New Zealand got five full tosses and two half-volleys in the last two overs. Only one of those was hit for a six. In a game that featured 668 runs, it is extremely rare for a side defending to get away with so many errors.
Perhaps if one of those had been connected cleanly, India would have been under more pressure and thus more prone to more mistakes. Perhaps if Colin de Grandhomme had not frozen. Perhaps if he had sacrificed himself when Tom Latham wanted to steal a bye off an MS Dhoni fumble and was left to be run out. Perhaps if Bhuvneshwar Kumar had not got away with a wide on the last ball of the 49th over.
These are exactly the things New Zealand want to stay away from thinking in the aftermath of their six-run defeat as they came heart-breakingly close to what would have been a maiden ODI series win in India. They are led by arguably two of the calmest men in the business. Captain Kane Williamson and coach Mike Hesson do not lack in perspective.
"When you do come so close to victory, you can look at hundreds of different little things and go 'what if', but at the end of the day you can't really do that," Williamson said. "You need to accept it. Whenever you lose, whether it is by one run; or if you win by 100 runs, you still want to learn from the performance and be better next time. I think that's where our focus will be.
"I mean, naturally if you look back at a game, to lose by six runs, having come so close in a big run chase, is frustrating, disappointing, but if you sit back and look at the work that was put in in that batting innings to get so close, it is a really promising thing for this batting unit. Yeah it is hard to swallow, another decider here on India. I think we put in some good performances, but you have got to be at your best when you play this Indian team, especially at home."
Williamson said Hesson's thoughts were not expected to be any different when asked what Hesson brings to the side. "Very calm. He Sheds perspective on things, which is always important. The players are obviously in the heat of the battle, and ride the emotion a little bit. Certainly one of his strengths has been to be able to sit back and look at it for what it is. I am sure his messages will be pretty similar to perhaps what I am talking to you guys.
"Yes it is frustrating, yes you can look at different little things, but at the end of the day there were really good signs. All you can do, I suppose, after any game, whether win or loss, is to move on to your next opportunity. And try to learn from that as best as you can and grow as a team. I am sure these will be our discussions that we will have a little bit shortly."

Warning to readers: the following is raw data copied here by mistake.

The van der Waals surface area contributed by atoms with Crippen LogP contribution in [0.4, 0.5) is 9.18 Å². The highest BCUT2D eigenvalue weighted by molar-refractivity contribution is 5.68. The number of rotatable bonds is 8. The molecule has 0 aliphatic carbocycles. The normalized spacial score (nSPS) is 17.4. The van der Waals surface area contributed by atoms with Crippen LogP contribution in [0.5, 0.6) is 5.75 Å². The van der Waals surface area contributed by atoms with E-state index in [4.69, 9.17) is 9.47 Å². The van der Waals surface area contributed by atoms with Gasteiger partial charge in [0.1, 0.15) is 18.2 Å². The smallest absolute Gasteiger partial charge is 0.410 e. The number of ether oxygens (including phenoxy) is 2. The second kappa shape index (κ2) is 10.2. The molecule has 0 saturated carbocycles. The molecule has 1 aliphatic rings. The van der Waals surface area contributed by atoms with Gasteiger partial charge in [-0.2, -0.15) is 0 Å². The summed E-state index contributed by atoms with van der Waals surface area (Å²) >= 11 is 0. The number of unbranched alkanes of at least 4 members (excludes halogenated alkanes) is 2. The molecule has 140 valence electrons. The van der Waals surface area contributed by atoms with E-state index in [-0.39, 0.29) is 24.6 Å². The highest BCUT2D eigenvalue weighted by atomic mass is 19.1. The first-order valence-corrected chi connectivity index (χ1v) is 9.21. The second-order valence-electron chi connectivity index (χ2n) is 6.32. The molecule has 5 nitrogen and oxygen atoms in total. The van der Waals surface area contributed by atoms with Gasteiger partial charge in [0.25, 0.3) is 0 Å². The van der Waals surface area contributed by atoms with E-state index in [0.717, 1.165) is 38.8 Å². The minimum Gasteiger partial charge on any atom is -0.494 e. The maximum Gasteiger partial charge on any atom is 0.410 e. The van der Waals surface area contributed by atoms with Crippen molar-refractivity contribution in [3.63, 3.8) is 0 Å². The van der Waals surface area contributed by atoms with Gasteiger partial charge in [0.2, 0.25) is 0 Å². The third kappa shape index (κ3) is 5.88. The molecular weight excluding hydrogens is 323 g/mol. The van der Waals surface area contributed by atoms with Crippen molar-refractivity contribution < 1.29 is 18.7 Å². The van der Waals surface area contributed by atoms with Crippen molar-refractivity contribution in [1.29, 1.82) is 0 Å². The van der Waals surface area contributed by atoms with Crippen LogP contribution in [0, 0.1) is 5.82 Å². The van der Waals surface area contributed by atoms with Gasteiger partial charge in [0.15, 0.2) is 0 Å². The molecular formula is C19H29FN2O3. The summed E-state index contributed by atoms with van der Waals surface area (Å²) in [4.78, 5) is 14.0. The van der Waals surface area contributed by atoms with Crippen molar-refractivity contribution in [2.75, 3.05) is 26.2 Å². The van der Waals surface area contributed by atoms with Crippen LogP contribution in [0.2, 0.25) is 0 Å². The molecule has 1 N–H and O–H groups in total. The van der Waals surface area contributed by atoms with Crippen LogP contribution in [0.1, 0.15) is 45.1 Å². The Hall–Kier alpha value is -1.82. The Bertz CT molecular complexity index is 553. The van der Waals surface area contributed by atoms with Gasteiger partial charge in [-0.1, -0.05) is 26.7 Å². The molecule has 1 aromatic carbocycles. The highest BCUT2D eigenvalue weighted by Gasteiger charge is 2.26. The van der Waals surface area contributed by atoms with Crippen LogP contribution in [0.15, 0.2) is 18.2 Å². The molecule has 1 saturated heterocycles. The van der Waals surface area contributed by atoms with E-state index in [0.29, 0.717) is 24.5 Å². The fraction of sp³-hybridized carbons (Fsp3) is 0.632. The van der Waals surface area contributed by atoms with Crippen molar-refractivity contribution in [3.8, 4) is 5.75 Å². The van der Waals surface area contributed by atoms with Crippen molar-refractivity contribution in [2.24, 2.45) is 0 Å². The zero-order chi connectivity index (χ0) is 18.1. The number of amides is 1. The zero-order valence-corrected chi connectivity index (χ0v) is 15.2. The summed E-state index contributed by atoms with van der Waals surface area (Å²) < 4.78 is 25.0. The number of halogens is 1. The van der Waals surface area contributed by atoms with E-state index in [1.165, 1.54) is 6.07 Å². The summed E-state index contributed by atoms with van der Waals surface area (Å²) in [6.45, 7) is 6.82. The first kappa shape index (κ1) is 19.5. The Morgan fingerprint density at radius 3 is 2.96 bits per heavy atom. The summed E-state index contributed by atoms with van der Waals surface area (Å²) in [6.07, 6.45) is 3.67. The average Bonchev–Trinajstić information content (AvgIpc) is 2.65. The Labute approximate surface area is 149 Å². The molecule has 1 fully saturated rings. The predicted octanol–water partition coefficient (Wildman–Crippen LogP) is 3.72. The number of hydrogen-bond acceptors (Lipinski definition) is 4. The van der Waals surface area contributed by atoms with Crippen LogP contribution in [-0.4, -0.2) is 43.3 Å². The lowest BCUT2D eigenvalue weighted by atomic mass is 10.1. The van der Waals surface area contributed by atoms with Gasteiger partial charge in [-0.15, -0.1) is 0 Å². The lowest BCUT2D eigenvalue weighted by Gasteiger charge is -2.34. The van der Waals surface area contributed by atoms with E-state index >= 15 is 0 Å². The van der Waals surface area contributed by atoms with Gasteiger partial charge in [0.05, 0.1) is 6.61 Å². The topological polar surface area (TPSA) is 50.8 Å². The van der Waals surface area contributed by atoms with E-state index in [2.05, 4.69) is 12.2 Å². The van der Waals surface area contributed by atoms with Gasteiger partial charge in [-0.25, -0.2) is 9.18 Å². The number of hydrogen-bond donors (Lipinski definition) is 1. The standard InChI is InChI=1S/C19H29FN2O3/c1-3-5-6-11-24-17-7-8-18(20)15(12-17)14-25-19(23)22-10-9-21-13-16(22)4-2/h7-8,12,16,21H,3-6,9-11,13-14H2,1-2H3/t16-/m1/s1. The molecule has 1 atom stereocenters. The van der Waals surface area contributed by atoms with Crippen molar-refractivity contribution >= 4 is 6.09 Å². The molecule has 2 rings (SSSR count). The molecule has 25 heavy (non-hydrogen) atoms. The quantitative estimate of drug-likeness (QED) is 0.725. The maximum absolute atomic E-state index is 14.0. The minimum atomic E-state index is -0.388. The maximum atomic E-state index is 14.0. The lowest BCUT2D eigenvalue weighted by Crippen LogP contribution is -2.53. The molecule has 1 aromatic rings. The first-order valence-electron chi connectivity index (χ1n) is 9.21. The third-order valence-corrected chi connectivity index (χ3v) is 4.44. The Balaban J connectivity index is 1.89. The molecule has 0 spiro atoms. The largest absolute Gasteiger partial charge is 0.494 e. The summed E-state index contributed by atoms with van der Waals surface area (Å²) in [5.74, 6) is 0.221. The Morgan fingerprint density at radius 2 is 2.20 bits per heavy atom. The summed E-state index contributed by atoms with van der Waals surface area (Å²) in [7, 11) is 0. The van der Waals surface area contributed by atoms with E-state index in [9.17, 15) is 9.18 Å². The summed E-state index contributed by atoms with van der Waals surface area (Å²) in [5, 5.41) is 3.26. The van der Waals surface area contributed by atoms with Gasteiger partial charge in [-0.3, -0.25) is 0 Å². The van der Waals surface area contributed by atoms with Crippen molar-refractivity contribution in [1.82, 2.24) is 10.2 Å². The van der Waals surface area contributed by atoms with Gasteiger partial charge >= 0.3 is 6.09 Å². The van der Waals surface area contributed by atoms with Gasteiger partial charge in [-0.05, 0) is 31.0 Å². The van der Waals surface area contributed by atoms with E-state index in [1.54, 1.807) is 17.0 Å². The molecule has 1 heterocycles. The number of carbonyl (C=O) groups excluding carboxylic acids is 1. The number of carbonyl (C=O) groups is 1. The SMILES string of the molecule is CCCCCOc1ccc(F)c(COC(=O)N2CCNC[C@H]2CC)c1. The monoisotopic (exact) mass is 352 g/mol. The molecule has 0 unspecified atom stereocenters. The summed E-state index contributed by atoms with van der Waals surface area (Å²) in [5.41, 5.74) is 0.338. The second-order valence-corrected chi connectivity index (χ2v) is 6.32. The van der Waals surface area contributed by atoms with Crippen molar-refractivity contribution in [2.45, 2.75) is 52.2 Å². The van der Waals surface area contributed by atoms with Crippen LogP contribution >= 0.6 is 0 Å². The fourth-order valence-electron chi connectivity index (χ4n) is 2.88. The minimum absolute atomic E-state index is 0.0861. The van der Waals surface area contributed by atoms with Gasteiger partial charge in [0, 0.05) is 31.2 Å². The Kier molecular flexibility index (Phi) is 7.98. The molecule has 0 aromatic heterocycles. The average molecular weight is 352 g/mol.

As for lessons, there were a few satisfying signs in how well they adapted to the conditions, and some not so good ones too. "To come into the first game and adapt and play like we did was really promising," Williamson said. "In the second game, it was a point that we made, reflecting on that loss, that we could have adapted and communicated a little bit better to the change of surface.
"I suppose that brings us to this game. We spoke about it again. And I thought we did it pretty well. On a good surface, on a new ground again, which you do have to, I suppose, think on your feet when you turn up and make those decisions and learn as quickly as you can. Naturally being the touring side, you don't have as much experience on some of these surfaces. There are a lot of good signs."
New Zealand have been a side known for their wicket-taking abilities through ODI innings but in this series they played on pretty decent surfaces and were missing their enforcer Mitchell McClenaghan. In a new role, building pressure through denial, Williamson felt the bowlers did fairly well. "I thought the bowlers stuck at it really well," he said. "Good surfaces. They were able to restrict a lot of the time and put a little bit of pressure despite the very good batting unit that India have."
Even in the defeat in the decider, despite a rare consecutive wicketless match for Trent Boult, the bowlers came back well in the last 10 overs to concede just 85 runs. "I mean if you bowl first, you don't want the opposition to get 337, but it was a very good surface and a very fast outfield," Williamson said. "After the start India got, the way we pulled it back in the last 10 overs was a good effort.
"The way the ball swung early on, you are never far away from perhaps taking some early wickets, but they are a very good batting unit and they played very well today. To restrict them was a good effort, the dew later in the evening was helpful, but you have got to move on, learn from that."
Williamson was mighty impressed with his middle order. "Our middle order with the bat was something of a highlight throughout this series," he said. "Particularly Tom Latham, from opening the batting to coming into the middle order, taking that role, adopting it like he has and batting so beautifully, it was a great sign for us."